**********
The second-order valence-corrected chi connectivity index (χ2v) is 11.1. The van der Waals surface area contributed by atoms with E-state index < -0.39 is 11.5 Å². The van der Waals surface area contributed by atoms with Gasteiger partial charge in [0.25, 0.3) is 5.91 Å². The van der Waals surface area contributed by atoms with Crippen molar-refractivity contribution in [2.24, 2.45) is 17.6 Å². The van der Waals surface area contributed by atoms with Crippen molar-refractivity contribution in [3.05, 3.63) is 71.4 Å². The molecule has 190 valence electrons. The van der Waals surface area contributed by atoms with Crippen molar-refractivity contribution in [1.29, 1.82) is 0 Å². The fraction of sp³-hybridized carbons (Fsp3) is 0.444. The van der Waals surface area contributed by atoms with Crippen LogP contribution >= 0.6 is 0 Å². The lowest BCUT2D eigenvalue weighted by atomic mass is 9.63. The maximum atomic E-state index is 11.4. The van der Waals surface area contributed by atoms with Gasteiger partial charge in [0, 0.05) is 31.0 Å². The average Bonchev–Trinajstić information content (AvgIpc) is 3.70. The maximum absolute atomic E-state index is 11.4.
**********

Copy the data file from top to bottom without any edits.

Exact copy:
The second-order valence-corrected chi connectivity index (χ2v) is 11.1. The van der Waals surface area contributed by atoms with E-state index < -0.39 is 11.5 Å². The van der Waals surface area contributed by atoms with Gasteiger partial charge in [0.25, 0.3) is 5.91 Å². The van der Waals surface area contributed by atoms with Crippen molar-refractivity contribution in [2.24, 2.45) is 17.6 Å². The van der Waals surface area contributed by atoms with Crippen molar-refractivity contribution in [3.05, 3.63) is 71.4 Å². The molecule has 190 valence electrons. The van der Waals surface area contributed by atoms with Crippen molar-refractivity contribution in [1.29, 1.82) is 0 Å². The fraction of sp³-hybridized carbons (Fsp3) is 0.444. The van der Waals surface area contributed by atoms with Crippen LogP contribution >= 0.6 is 0 Å². The lowest BCUT2D eigenvalue weighted by atomic mass is 9.63. The maximum atomic E-state index is 11.4. The van der Waals surface area contributed by atoms with Gasteiger partial charge in [0, 0.05) is 31.0 Å². The average Bonchev–Trinajstić information content (AvgIpc) is 3.70. The maximum absolute atomic E-state index is 11.4.